Tennessee Wine and Spirits Retailers Association v. Byrd
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The Future of Direct Shipping

In September 2018, the U.S. Supreme Court granted a petition for a writ of certiorari brought before the Court by the Tennessee Retailers in Tennessee Wine and Spirits Retailers Association v. Byrd. The petition requested that the Court review the lower court’s decision upholding a finding that Tennessee’s two-year residency requirement for retail license applicants is unconstitutional. Specifically, the question Tennessee retailers posed to the Court is whether the 21st Amendment of the U.S. Constitution gives states the authority to, consistent with the so-called “Dormant” Commerce Clause of the Constitution, regulate sales of alcohol beverages by imposing residency requirements on retail (or wholesale) license applicants. The court heard oral arguments on January 16, 2019.

In an article published by The New Brewer, Marc Sorini and Bethany Hatef discussed the Sixth Circuit’s opinion in the Byrd case, the circuit split it created and the potential impacts of the pending SCOTUS decision.

Read the full article.

Originally published in The New Brewer, March/April 2019.




A New Supreme Court Case May Impact the Future of Spirits Direct Shipping

In late September 2018, the U.S. Supreme Court granted a petition for a writ of certiorari (i.e. the Court agreed to hear a case) brought before the Court by the Tennessee Wine and Spirits Retailers Association (Tennessee Retailers) in Tennessee Wine and Spirits Retailers Association v. Byrd. The petition requested that the Court review the lower court’s decision upholding a finding that Tennessee’s two-year residency requirement for retail license applicants is unconstitutional. Specifically, the question Tennessee Retailers posed to the Court is whether the 21st Amendment of the U.S. Constitution gives states that authority to, consistent with the so-called “dormant” Commerce Clause of the Constitution, regulate sales of alcohol beverages by imposing residency requirements on retail (or wholesale) license applicants.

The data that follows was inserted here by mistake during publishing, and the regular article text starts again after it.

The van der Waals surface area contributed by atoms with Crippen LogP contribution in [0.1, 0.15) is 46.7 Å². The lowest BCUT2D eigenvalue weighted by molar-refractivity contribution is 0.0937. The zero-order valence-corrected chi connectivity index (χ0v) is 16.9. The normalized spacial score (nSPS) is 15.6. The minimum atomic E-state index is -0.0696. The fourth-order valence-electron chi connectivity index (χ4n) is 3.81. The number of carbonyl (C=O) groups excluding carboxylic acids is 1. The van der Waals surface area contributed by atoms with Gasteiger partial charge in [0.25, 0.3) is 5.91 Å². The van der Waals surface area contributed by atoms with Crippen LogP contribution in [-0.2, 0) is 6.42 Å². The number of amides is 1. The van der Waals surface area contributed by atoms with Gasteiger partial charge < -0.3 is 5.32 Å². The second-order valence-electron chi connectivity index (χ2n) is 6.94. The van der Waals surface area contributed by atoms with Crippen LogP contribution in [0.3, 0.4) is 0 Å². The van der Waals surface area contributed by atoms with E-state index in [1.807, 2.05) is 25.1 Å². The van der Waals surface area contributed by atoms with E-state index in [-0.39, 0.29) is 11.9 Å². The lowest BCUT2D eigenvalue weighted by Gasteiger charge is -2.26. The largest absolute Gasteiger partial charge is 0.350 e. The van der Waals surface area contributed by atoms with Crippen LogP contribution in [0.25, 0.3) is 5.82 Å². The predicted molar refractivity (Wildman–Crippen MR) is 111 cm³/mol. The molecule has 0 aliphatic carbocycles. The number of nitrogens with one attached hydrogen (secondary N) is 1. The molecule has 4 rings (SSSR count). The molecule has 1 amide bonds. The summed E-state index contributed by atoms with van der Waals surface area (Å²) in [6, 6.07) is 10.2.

In this article, Mar Sorini and Bethany Hatef discuss the legal background of the dormant Commerce Clause, as well as the Byrd case. Particularly, they examined the Sixth Circuit’s opinion in February 2018 which affirmed the district court decision that invalidated Tennessee’s residency requirements, held that “a three-tier system can still function” without the two-year durational residency restriction imposed by the state. This article examines the potential impacts of Byrd, and how the Supreme Court’s review will address the constitutional validity of the Tennessee law imposing residency requirements on retail alcohol beverage license applicants.

Access the full article.

Originally published in Artisan Spirit: Winter 2018.




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